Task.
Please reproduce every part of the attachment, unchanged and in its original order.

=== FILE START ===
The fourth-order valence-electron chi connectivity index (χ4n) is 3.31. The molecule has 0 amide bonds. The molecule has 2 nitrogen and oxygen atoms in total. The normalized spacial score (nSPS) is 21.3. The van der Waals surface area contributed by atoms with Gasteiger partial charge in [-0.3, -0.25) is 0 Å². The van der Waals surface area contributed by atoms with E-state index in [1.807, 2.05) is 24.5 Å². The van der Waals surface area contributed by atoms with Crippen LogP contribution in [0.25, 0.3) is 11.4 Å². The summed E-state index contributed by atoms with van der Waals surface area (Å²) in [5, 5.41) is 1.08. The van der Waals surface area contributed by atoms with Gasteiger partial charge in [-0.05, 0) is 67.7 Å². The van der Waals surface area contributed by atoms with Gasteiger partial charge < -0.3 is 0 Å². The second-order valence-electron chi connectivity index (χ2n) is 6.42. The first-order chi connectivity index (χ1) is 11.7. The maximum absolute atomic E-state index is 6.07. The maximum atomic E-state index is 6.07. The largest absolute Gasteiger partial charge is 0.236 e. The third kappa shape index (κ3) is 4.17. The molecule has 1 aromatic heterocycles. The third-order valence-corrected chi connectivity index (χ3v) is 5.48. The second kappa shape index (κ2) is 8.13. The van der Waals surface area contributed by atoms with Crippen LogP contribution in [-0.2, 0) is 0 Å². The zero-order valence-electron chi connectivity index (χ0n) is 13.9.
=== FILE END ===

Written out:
The fourth-order valence-electron chi connectivity index (χ4n) is 3.31. The molecule has 0 amide bonds. The molecule has 2 nitrogen and oxygen atoms in total. The normalized spacial score (nSPS) is 21.3. The van der Waals surface area contributed by atoms with Gasteiger partial charge in [-0.3, -0.25) is 0 Å². The van der Waals surface area contributed by atoms with E-state index in [1.807, 2.05) is 24.5 Å². The van der Waals surface area contributed by atoms with Crippen LogP contribution in [0.25, 0.3) is 11.4 Å². The summed E-state index contributed by atoms with van der Waals surface area (Å²) in [5, 5.41) is 1.08. The van der Waals surface area contributed by atoms with Gasteiger partial charge in [-0.05, 0) is 67.7 Å². The van der Waals surface area contributed by atoms with Gasteiger partial charge < -0.3 is 0 Å². The second-order valence-electron chi connectivity index (χ2n) is 6.42. The first-order chi connectivity index (χ1) is 11.7. The maximum absolute atomic E-state index is 6.07. The maximum atomic E-state index is 6.07. The largest absolute Gasteiger partial charge is 0.236 e. The third kappa shape index (κ3) is 4.17. The molecule has 1 aromatic heterocycles. The third-order valence-corrected chi connectivity index (χ3v) is 5.48. The second kappa shape index (κ2) is 8.13. The van der Waals surface area contributed by atoms with Crippen LogP contribution in [-0.2, 0) is 0 Å². The zero-order valence-electron chi connectivity index (χ0n) is 13.9.